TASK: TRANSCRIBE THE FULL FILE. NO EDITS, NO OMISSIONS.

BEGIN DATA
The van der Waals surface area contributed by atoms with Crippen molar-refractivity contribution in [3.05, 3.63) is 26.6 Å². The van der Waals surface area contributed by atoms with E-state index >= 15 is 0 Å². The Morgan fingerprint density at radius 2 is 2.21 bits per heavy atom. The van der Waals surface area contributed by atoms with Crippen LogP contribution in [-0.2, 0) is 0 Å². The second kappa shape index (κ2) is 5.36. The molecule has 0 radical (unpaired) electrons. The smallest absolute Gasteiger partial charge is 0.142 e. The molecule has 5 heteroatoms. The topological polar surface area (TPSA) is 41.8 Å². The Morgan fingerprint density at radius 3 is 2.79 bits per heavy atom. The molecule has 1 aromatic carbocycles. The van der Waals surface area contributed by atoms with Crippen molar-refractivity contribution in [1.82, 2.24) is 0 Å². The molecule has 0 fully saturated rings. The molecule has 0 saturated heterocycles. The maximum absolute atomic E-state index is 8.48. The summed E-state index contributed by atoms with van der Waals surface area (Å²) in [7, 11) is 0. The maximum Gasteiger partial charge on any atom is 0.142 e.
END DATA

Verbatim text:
The van der Waals surface area contributed by atoms with Crippen molar-refractivity contribution in [3.05, 3.63) is 26.6 Å². The van der Waals surface area contributed by atoms with E-state index >= 15 is 0 Å². The Morgan fingerprint density at radius 2 is 2.21 bits per heavy atom. The van der Waals surface area contributed by atoms with Crippen LogP contribution in [-0.2, 0) is 0 Å². The second kappa shape index (κ2) is 5.36. The molecule has 0 radical (unpaired) electrons. The smallest absolute Gasteiger partial charge is 0.142 e. The molecule has 5 heteroatoms. The topological polar surface area (TPSA) is 41.8 Å². The Morgan fingerprint density at radius 3 is 2.79 bits per heavy atom. The molecule has 1 aromatic carbocycles. The van der Waals surface area contributed by atoms with Crippen molar-refractivity contribution in [1.82, 2.24) is 0 Å². The molecule has 0 fully saturated rings. The molecule has 0 saturated heterocycles. The maximum absolute atomic E-state index is 8.48. The summed E-state index contributed by atoms with van der Waals surface area (Å²) in [7, 11) is 0. The maximum Gasteiger partial charge on any atom is 0.142 e.